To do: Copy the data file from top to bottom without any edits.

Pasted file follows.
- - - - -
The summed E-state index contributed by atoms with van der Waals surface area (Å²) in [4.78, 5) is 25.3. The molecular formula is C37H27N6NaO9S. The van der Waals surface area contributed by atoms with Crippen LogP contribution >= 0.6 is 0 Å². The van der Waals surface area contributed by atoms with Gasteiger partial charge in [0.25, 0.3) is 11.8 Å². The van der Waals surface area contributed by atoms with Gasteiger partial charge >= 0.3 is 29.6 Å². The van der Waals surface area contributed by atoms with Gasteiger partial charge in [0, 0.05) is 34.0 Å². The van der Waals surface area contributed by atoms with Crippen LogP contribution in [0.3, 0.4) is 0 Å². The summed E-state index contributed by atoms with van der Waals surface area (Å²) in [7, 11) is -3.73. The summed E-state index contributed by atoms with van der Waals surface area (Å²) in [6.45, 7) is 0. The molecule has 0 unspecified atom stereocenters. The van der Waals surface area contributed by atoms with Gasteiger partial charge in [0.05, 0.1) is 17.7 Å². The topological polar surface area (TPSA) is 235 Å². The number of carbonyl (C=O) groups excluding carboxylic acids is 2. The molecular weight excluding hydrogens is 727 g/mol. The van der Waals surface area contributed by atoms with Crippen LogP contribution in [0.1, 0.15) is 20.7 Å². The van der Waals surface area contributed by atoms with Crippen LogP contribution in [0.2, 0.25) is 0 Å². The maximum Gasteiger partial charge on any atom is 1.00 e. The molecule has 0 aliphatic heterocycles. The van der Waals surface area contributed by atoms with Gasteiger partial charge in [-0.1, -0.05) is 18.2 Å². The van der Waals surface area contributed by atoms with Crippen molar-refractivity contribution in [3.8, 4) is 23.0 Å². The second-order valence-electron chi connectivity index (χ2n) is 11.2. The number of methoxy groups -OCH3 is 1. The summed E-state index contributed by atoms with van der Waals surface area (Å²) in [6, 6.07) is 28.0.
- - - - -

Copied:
The summed E-state index contributed by atoms with van der Waals surface area (Å²) in [4.78, 5) is 25.3. The molecular formula is C37H27N6NaO9S. The van der Waals surface area contributed by atoms with Crippen LogP contribution >= 0.6 is 0 Å². The van der Waals surface area contributed by atoms with Gasteiger partial charge in [0.25, 0.3) is 11.8 Å². The van der Waals surface area contributed by atoms with Gasteiger partial charge >= 0.3 is 29.6 Å². The van der Waals surface area contributed by atoms with Gasteiger partial charge in [0, 0.05) is 34.0 Å². The van der Waals surface area contributed by atoms with Crippen LogP contribution in [0.3, 0.4) is 0 Å². The summed E-state index contributed by atoms with van der Waals surface area (Å²) in [7, 11) is -3.73. The summed E-state index contributed by atoms with van der Waals surface area (Å²) in [6.45, 7) is 0. The molecule has 0 unspecified atom stereocenters. The van der Waals surface area contributed by atoms with Gasteiger partial charge in [0.05, 0.1) is 17.7 Å². The topological polar surface area (TPSA) is 235 Å². The number of carbonyl (C=O) groups excluding carboxylic acids is 2. The molecular weight excluding hydrogens is 727 g/mol. The van der Waals surface area contributed by atoms with Crippen LogP contribution in [0.1, 0.15) is 20.7 Å². The van der Waals surface area contributed by atoms with Crippen LogP contribution in [0.2, 0.25) is 0 Å². The maximum Gasteiger partial charge on any atom is 1.00 e. The molecule has 0 aliphatic heterocycles. The van der Waals surface area contributed by atoms with Gasteiger partial charge in [-0.1, -0.05) is 18.2 Å². The van der Waals surface area contributed by atoms with Crippen molar-refractivity contribution in [3.8, 4) is 23.0 Å². The second-order valence-electron chi connectivity index (χ2n) is 11.2. The number of methoxy groups -OCH3 is 1. The summed E-state index contributed by atoms with van der Waals surface area (Å²) in [6, 6.07) is 28.0.